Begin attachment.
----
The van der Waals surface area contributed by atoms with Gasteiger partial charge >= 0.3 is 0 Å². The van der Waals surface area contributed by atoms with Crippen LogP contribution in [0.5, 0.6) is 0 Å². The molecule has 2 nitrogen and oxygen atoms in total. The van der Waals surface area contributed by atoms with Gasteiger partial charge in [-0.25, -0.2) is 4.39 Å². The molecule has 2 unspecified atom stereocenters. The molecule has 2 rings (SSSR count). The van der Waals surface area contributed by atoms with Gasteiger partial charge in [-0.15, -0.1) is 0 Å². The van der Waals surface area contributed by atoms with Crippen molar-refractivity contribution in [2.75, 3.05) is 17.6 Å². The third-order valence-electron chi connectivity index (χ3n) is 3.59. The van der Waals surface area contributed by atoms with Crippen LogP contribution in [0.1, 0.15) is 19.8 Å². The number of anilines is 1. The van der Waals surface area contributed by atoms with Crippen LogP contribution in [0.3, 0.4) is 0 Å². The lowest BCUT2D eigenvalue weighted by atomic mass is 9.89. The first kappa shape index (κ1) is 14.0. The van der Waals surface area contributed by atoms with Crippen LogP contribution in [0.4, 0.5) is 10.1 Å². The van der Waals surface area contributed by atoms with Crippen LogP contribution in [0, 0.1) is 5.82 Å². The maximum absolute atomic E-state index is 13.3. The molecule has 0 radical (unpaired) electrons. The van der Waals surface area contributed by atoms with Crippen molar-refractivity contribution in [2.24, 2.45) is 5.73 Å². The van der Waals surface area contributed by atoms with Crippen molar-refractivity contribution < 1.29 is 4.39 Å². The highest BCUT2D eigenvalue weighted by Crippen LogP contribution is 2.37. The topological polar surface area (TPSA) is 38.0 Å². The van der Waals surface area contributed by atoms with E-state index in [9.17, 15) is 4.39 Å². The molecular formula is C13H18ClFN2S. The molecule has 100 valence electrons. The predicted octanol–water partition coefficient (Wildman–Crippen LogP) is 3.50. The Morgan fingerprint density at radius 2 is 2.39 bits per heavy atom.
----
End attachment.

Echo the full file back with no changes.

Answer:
The van der Waals surface area contributed by atoms with Gasteiger partial charge >= 0.3 is 0 Å². The van der Waals surface area contributed by atoms with Crippen LogP contribution in [0.5, 0.6) is 0 Å². The molecule has 2 nitrogen and oxygen atoms in total. The van der Waals surface area contributed by atoms with Gasteiger partial charge in [-0.25, -0.2) is 4.39 Å². The molecule has 2 unspecified atom stereocenters. The molecule has 2 rings (SSSR count). The van der Waals surface area contributed by atoms with Gasteiger partial charge in [-0.15, -0.1) is 0 Å². The van der Waals surface area contributed by atoms with Crippen molar-refractivity contribution in [2.75, 3.05) is 17.6 Å². The third-order valence-electron chi connectivity index (χ3n) is 3.59. The van der Waals surface area contributed by atoms with Crippen LogP contribution in [0.1, 0.15) is 19.8 Å². The number of anilines is 1. The van der Waals surface area contributed by atoms with Crippen LogP contribution in [0.3, 0.4) is 0 Å². The lowest BCUT2D eigenvalue weighted by atomic mass is 9.89. The first kappa shape index (κ1) is 14.0. The van der Waals surface area contributed by atoms with Crippen LogP contribution in [0.4, 0.5) is 10.1 Å². The van der Waals surface area contributed by atoms with Crippen LogP contribution in [0, 0.1) is 5.82 Å². The maximum absolute atomic E-state index is 13.3. The molecule has 0 radical (unpaired) electrons. The van der Waals surface area contributed by atoms with Crippen molar-refractivity contribution in [2.24, 2.45) is 5.73 Å². The van der Waals surface area contributed by atoms with Crippen molar-refractivity contribution < 1.29 is 4.39 Å². The highest BCUT2D eigenvalue weighted by Crippen LogP contribution is 2.37. The topological polar surface area (TPSA) is 38.0 Å². The van der Waals surface area contributed by atoms with E-state index in [9.17, 15) is 4.39 Å². The molecular formula is C13H18ClFN2S. The molecule has 100 valence electrons. The predicted octanol–water partition coefficient (Wildman–Crippen LogP) is 3.50. The Morgan fingerprint density at radius 2 is 2.39 bits per heavy atom.